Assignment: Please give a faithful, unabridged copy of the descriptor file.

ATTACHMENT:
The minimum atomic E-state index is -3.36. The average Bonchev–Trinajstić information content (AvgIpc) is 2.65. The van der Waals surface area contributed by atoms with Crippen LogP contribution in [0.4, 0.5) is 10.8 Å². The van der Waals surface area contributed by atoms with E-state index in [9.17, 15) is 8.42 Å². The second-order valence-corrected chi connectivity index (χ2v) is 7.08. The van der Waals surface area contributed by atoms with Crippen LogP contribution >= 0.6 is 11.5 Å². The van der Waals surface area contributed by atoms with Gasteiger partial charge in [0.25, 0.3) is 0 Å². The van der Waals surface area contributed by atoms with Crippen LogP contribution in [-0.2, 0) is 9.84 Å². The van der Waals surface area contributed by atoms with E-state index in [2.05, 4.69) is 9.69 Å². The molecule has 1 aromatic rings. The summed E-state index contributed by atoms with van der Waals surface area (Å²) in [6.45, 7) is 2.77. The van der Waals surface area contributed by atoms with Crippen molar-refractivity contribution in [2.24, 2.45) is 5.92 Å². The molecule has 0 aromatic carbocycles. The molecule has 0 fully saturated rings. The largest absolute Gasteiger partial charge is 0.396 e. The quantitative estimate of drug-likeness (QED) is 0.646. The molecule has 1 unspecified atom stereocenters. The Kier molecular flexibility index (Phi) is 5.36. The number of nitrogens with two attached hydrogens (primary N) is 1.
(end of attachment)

The minimum atomic E-state index is -3.36. The average Bonchev–Trinajstić information content (AvgIpc) is 2.65. The van der Waals surface area contributed by atoms with Crippen LogP contribution in [0.4, 0.5) is 10.8 Å². The van der Waals surface area contributed by atoms with E-state index in [9.17, 15) is 8.42 Å². The second-order valence-corrected chi connectivity index (χ2v) is 7.08. The van der Waals surface area contributed by atoms with Crippen LogP contribution >= 0.6 is 11.5 Å². The van der Waals surface area contributed by atoms with Gasteiger partial charge in [0.25, 0.3) is 0 Å². The van der Waals surface area contributed by atoms with Crippen LogP contribution in [-0.2, 0) is 9.84 Å². The van der Waals surface area contributed by atoms with E-state index in [2.05, 4.69) is 9.69 Å². The molecule has 1 aromatic rings. The summed E-state index contributed by atoms with van der Waals surface area (Å²) in [6.45, 7) is 2.77. The van der Waals surface area contributed by atoms with Crippen molar-refractivity contribution in [2.24, 2.45) is 5.92 Å². The molecule has 0 aromatic carbocycles. The molecule has 0 fully saturated rings. The largest absolute Gasteiger partial charge is 0.396 e. The quantitative estimate of drug-likeness (QED) is 0.646. The molecule has 1 unspecified atom stereocenters. The Kier molecular flexibility index (Phi) is 5.36. The number of nitrogens with two attached hydrogens (primary N) is 1.